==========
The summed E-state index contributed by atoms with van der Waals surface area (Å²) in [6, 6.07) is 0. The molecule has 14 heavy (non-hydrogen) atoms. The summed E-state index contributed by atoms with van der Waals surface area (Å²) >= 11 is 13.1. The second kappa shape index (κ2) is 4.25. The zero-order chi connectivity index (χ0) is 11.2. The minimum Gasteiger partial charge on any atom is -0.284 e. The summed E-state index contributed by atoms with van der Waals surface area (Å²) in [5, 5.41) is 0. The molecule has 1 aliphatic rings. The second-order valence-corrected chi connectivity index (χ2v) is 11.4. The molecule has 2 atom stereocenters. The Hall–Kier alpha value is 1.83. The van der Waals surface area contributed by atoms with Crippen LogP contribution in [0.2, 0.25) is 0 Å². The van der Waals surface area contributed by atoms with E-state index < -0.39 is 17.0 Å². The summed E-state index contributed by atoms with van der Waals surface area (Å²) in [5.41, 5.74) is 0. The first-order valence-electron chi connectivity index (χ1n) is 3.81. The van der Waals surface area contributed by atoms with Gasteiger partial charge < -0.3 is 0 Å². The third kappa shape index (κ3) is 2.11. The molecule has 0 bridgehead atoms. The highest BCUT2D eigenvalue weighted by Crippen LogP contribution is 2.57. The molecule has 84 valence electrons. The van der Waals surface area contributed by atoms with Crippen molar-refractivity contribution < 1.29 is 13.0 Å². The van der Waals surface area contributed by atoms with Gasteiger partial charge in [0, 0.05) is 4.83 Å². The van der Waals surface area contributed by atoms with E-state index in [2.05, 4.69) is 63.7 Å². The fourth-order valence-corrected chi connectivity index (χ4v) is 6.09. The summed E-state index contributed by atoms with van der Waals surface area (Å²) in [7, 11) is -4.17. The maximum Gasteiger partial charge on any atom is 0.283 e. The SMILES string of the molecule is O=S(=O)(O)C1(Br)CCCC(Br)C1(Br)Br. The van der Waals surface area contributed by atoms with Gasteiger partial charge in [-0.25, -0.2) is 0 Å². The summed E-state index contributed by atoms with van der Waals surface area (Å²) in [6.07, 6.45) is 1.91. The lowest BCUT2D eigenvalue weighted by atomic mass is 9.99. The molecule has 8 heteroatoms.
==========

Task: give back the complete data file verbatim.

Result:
The summed E-state index contributed by atoms with van der Waals surface area (Å²) in [6, 6.07) is 0. The molecule has 14 heavy (non-hydrogen) atoms. The summed E-state index contributed by atoms with van der Waals surface area (Å²) >= 11 is 13.1. The second kappa shape index (κ2) is 4.25. The zero-order chi connectivity index (χ0) is 11.2. The minimum Gasteiger partial charge on any atom is -0.284 e. The summed E-state index contributed by atoms with van der Waals surface area (Å²) in [5, 5.41) is 0. The molecule has 1 aliphatic rings. The second-order valence-corrected chi connectivity index (χ2v) is 11.4. The molecule has 2 atom stereocenters. The Hall–Kier alpha value is 1.83. The van der Waals surface area contributed by atoms with Crippen LogP contribution in [0.2, 0.25) is 0 Å². The van der Waals surface area contributed by atoms with E-state index < -0.39 is 17.0 Å². The summed E-state index contributed by atoms with van der Waals surface area (Å²) in [5.41, 5.74) is 0. The first-order valence-electron chi connectivity index (χ1n) is 3.81. The van der Waals surface area contributed by atoms with Gasteiger partial charge < -0.3 is 0 Å². The third kappa shape index (κ3) is 2.11. The molecule has 0 bridgehead atoms. The highest BCUT2D eigenvalue weighted by Crippen LogP contribution is 2.57. The molecule has 84 valence electrons. The van der Waals surface area contributed by atoms with Crippen molar-refractivity contribution < 1.29 is 13.0 Å². The van der Waals surface area contributed by atoms with Gasteiger partial charge in [0, 0.05) is 4.83 Å². The van der Waals surface area contributed by atoms with E-state index in [2.05, 4.69) is 63.7 Å². The fourth-order valence-corrected chi connectivity index (χ4v) is 6.09. The summed E-state index contributed by atoms with van der Waals surface area (Å²) in [7, 11) is -4.17. The maximum Gasteiger partial charge on any atom is 0.283 e. The SMILES string of the molecule is O=S(=O)(O)C1(Br)CCCC(Br)C1(Br)Br. The van der Waals surface area contributed by atoms with Gasteiger partial charge in [-0.25, -0.2) is 0 Å². The summed E-state index contributed by atoms with van der Waals surface area (Å²) in [6.07, 6.45) is 1.91. The lowest BCUT2D eigenvalue weighted by atomic mass is 9.99. The molecule has 8 heteroatoms.